This patch is a member of a set of Apollo patches that, while closely resemble A-B Emblem's 3" set, have several identifiable differences that set them apart. Versions with different border colors are also found.

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First Lunar Landing of Mankind

Commemorating the Apollo 11 landing on the moon.
This version is bare cloth on the back. Commonly seen mounted in a plastic frame for the Needle Painters Guild.
At first I believed this was an A-B Emblem issue, but I have spotted in a Cape Kennedy Medals patch (now attached) to this post.

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Apollo 12 - 3" - Cape Kennedy Medals

Produced in both cloth-backed and plastic backed form by Cape Kennedy Medals. Prior to 2014 they were pretty hard to find, but the explosion of Cape Kennedy Medals patches onto the market in bulk form has made them more readily available. 

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Shuttle Class of 1987

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ISS "...the global adventure"

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"RASTRO-2" - STS-67

Astro-2 was the second dedicated Spacelab mission to conduct astronomical observations in the ultraviolet spectral regions. It consists of three unique instruments – the Hopkins Ultraviolet Telescope (HUT), the Ultraviolet Imaging Telescope (UIT) and the Wisconsin Ultraviolet Photo-Polarimeter Experiment (WUPPE). These experiments will select targets from a list of over 600 and observe objects ranging from some inside the solar system to individual stars, nebulae, supernova remnants, galaxies and active extragalactic objects. This data supplemented data collected on the Astro-1 mission flown on STS-35 in December 1990 aboard Columbia.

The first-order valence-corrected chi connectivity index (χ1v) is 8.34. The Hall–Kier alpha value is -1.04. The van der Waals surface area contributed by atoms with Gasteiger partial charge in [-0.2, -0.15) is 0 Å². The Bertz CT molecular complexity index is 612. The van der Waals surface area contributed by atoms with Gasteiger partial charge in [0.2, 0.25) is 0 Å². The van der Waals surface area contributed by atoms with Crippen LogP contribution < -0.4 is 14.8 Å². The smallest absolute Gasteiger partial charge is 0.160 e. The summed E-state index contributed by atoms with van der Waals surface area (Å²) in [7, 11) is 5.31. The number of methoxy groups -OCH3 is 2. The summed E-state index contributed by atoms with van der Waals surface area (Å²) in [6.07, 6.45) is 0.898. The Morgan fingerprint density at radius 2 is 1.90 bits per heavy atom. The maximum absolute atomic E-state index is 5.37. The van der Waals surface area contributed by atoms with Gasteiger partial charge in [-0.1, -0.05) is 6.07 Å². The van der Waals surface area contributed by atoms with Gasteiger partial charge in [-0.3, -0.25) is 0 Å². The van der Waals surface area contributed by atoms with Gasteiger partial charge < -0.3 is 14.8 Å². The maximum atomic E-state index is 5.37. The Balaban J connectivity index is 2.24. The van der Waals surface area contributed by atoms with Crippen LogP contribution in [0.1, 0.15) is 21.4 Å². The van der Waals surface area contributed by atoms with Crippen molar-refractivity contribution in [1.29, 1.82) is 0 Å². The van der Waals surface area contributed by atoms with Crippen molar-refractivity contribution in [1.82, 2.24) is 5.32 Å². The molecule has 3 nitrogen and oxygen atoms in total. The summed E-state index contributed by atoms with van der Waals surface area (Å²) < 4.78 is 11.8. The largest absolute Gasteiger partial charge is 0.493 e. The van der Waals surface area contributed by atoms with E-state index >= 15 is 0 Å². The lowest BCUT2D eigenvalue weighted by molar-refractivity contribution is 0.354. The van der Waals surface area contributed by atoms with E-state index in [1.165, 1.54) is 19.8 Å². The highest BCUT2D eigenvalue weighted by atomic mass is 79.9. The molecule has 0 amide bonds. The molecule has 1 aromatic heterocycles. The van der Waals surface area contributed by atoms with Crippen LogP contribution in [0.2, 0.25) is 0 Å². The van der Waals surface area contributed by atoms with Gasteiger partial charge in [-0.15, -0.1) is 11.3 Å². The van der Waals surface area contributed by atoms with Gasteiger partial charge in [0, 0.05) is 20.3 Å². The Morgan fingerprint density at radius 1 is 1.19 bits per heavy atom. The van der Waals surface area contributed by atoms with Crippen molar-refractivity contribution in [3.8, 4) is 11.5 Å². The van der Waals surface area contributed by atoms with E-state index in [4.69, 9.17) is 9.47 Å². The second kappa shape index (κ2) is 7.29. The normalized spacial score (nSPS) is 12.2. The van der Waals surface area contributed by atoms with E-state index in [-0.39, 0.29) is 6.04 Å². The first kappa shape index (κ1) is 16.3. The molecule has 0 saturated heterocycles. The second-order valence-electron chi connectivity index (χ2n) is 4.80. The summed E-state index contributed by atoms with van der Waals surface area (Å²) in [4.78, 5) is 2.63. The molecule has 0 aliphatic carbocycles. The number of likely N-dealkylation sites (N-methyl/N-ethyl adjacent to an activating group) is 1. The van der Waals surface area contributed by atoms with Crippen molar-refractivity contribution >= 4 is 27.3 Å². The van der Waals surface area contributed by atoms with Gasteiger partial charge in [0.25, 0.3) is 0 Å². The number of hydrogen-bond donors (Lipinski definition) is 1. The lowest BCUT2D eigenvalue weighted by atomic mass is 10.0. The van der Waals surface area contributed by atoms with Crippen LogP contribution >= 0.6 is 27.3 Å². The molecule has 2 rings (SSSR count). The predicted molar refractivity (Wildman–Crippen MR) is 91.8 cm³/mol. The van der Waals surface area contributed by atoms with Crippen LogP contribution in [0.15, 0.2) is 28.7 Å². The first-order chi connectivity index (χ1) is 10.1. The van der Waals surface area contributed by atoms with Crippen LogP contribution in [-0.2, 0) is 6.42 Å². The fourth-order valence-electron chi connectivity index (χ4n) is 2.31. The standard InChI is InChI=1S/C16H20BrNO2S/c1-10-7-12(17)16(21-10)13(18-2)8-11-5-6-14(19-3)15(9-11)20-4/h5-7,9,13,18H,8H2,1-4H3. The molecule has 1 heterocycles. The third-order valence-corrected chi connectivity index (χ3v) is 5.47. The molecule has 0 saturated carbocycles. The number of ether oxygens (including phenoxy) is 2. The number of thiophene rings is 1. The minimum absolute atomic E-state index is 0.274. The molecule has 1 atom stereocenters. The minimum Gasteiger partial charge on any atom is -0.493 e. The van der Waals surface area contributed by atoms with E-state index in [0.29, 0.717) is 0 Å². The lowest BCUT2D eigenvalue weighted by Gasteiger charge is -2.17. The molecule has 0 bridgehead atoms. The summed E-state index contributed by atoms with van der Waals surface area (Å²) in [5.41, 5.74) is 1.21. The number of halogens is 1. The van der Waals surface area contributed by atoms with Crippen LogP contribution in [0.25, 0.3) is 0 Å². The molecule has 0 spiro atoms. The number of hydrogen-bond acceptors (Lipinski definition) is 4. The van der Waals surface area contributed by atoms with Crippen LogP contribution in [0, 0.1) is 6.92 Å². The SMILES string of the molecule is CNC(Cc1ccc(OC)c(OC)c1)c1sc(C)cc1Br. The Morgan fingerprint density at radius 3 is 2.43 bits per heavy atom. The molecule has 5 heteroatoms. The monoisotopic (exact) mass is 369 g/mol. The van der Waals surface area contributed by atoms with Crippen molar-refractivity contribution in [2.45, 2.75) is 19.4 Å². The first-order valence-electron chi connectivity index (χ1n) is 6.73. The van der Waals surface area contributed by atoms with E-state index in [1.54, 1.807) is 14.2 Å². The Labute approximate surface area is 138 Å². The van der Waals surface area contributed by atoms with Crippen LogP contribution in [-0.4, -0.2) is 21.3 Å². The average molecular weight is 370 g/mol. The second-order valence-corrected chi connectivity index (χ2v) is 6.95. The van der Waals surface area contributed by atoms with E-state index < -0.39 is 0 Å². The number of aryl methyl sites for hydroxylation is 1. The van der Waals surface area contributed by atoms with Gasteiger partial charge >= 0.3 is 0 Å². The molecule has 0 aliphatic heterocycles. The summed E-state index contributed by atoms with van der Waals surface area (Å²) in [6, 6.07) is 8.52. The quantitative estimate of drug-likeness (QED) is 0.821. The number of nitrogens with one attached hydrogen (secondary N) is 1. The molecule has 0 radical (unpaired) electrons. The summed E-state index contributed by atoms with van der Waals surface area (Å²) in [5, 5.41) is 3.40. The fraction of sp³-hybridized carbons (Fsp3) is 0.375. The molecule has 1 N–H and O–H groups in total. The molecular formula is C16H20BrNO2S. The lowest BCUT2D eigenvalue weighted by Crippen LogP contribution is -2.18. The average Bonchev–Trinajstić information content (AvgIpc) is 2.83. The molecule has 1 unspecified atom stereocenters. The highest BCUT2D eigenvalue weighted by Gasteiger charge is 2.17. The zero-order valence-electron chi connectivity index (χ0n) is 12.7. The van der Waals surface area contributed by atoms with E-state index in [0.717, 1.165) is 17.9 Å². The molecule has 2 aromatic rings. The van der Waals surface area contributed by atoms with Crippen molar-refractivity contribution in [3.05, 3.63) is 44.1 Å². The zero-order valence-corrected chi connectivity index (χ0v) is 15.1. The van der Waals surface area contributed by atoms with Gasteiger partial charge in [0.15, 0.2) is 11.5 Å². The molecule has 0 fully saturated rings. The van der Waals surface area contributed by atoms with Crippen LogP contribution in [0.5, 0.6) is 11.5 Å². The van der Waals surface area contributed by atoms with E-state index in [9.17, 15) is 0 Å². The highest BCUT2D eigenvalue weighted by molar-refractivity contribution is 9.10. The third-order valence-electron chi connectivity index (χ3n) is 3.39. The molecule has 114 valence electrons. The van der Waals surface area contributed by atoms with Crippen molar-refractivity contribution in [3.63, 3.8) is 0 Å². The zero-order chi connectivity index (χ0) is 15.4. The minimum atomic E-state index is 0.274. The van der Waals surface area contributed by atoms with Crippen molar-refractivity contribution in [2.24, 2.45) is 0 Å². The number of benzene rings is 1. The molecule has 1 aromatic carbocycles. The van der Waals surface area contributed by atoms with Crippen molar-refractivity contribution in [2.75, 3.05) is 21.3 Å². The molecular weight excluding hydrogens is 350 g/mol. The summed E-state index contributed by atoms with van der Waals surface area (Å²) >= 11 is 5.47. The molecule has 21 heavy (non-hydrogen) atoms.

A pun of annunciating "ASTRO-2" designed by Paula Vargas.

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Apollo 11 - LEM 5 - 4" - Cape Kennedy Medals

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4" / 100mm
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Shuttle Crew Escape System (Pole cats)

The in-flight crew escape system is provided for use only when the orbiter would be in controlled gliding flight and unable to reach a runway. This condition would normally lead to ditching. The crew escape system provides the flight crew with an alternative to water ditching or to landing on terrain other than a landing site. The probability of the flight crew surviving a ditching is very slim.

The hardware changes required to the orbiters enable the flight crew to equalize the pressurized crew compartment with the outside pressure via the depressurization valve opened by pyrotechnics in the crew compartment aft bulkhead that would be manually activated by a flight crew member in the middeck of the crew compartment; pyrotechnically jettison the crew ingress/egress side hatch manually in the middeck of the crew compartment; and bail out from the middeck through the ingress/egress side hatch opening after manually deploying the escape pole through, outside and down from the side hatch opening. One by one, each flight crew member attaches a lanyard hook assembly, which surrounds the deployed escape pole, to his or her parachute harness and egresses through the side hatch opening. Attached to the escape pole, the crew member slides down the pole and off the end. The escape pole provides each crew member with a trajectory that takes the crew member below the orbiter's left wing.